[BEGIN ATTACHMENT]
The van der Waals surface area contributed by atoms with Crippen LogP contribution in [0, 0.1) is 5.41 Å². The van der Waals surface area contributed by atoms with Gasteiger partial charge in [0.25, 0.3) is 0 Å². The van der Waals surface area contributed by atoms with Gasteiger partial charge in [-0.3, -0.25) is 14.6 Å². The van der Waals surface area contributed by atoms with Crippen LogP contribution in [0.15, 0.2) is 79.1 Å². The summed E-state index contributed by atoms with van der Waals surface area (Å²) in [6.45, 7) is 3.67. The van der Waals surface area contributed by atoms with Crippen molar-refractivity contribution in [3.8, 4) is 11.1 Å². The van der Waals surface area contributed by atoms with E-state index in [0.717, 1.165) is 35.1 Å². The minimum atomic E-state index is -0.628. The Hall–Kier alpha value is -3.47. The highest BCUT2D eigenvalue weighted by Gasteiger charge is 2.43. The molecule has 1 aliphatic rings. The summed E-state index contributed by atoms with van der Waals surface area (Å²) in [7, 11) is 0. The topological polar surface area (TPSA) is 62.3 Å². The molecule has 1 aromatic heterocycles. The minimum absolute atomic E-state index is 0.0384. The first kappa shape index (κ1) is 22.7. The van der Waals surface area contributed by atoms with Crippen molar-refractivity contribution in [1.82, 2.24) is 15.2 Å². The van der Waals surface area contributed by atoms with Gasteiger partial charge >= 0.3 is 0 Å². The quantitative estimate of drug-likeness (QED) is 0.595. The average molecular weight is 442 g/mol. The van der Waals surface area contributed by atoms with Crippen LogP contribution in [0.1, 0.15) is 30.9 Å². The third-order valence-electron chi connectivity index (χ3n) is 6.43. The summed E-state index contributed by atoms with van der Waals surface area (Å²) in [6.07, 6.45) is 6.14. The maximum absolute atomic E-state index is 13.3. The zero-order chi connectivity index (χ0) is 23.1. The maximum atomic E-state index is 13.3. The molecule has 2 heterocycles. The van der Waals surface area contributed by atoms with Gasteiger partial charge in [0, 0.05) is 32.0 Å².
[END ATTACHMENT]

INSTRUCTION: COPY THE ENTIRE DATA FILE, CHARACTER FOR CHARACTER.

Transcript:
The van der Waals surface area contributed by atoms with Crippen LogP contribution in [0, 0.1) is 5.41 Å². The van der Waals surface area contributed by atoms with Gasteiger partial charge in [0.25, 0.3) is 0 Å². The van der Waals surface area contributed by atoms with Gasteiger partial charge in [-0.3, -0.25) is 14.6 Å². The van der Waals surface area contributed by atoms with Crippen LogP contribution in [0.15, 0.2) is 79.1 Å². The summed E-state index contributed by atoms with van der Waals surface area (Å²) in [6.45, 7) is 3.67. The van der Waals surface area contributed by atoms with Crippen molar-refractivity contribution in [3.8, 4) is 11.1 Å². The van der Waals surface area contributed by atoms with E-state index in [0.717, 1.165) is 35.1 Å². The minimum atomic E-state index is -0.628. The Hall–Kier alpha value is -3.47. The highest BCUT2D eigenvalue weighted by Gasteiger charge is 2.43. The molecule has 1 aliphatic rings. The summed E-state index contributed by atoms with van der Waals surface area (Å²) in [7, 11) is 0. The topological polar surface area (TPSA) is 62.3 Å². The molecule has 1 aromatic heterocycles. The minimum absolute atomic E-state index is 0.0384. The first kappa shape index (κ1) is 22.7. The van der Waals surface area contributed by atoms with Crippen molar-refractivity contribution in [1.82, 2.24) is 15.2 Å². The van der Waals surface area contributed by atoms with Gasteiger partial charge >= 0.3 is 0 Å². The quantitative estimate of drug-likeness (QED) is 0.595. The average molecular weight is 442 g/mol. The van der Waals surface area contributed by atoms with Crippen LogP contribution in [0.1, 0.15) is 30.9 Å². The third-order valence-electron chi connectivity index (χ3n) is 6.43. The summed E-state index contributed by atoms with van der Waals surface area (Å²) in [6.07, 6.45) is 6.14. The maximum absolute atomic E-state index is 13.3. The zero-order chi connectivity index (χ0) is 23.1. The maximum atomic E-state index is 13.3. The molecule has 2 heterocycles. The van der Waals surface area contributed by atoms with Gasteiger partial charge in [0, 0.05) is 32.0 Å².